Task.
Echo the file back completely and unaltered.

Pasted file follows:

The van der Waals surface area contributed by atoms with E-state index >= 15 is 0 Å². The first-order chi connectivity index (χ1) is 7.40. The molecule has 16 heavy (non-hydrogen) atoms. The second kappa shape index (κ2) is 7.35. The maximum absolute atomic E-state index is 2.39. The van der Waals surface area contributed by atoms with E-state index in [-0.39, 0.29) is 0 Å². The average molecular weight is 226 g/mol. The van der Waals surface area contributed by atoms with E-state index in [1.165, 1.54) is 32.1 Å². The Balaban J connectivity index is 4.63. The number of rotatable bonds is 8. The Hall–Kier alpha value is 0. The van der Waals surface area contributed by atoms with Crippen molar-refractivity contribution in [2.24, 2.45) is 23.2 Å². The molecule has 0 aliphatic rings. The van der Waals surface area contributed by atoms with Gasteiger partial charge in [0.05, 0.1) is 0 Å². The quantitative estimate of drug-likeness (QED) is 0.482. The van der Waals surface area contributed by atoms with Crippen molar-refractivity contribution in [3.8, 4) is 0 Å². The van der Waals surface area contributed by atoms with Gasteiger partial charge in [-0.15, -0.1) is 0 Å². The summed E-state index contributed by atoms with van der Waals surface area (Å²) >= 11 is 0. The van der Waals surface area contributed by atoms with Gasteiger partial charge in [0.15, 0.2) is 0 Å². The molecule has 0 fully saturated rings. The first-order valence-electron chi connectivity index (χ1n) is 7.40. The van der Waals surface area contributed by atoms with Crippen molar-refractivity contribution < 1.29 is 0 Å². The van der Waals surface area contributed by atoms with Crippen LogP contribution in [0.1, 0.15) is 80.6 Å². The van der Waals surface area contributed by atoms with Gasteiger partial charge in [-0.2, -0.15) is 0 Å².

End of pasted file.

The van der Waals surface area contributed by atoms with E-state index >= 15 is 0 Å². The first-order chi connectivity index (χ1) is 7.40. The molecule has 16 heavy (non-hydrogen) atoms. The second kappa shape index (κ2) is 7.35. The maximum absolute atomic E-state index is 2.39. The van der Waals surface area contributed by atoms with E-state index in [-0.39, 0.29) is 0 Å². The average molecular weight is 226 g/mol. The van der Waals surface area contributed by atoms with E-state index in [1.165, 1.54) is 32.1 Å². The Balaban J connectivity index is 4.63. The number of rotatable bonds is 8. The Hall–Kier alpha value is 0. The van der Waals surface area contributed by atoms with Crippen molar-refractivity contribution in [2.24, 2.45) is 23.2 Å². The molecule has 0 aliphatic rings. The van der Waals surface area contributed by atoms with Gasteiger partial charge in [0.05, 0.1) is 0 Å². The quantitative estimate of drug-likeness (QED) is 0.482. The van der Waals surface area contributed by atoms with Crippen molar-refractivity contribution in [3.8, 4) is 0 Å². The van der Waals surface area contributed by atoms with Gasteiger partial charge in [-0.15, -0.1) is 0 Å². The summed E-state index contributed by atoms with van der Waals surface area (Å²) >= 11 is 0. The van der Waals surface area contributed by atoms with Gasteiger partial charge in [0.15, 0.2) is 0 Å². The molecule has 0 fully saturated rings. The first-order valence-electron chi connectivity index (χ1n) is 7.40. The van der Waals surface area contributed by atoms with Crippen molar-refractivity contribution < 1.29 is 0 Å². The van der Waals surface area contributed by atoms with Crippen LogP contribution in [0.1, 0.15) is 80.6 Å². The van der Waals surface area contributed by atoms with Gasteiger partial charge in [-0.2, -0.15) is 0 Å².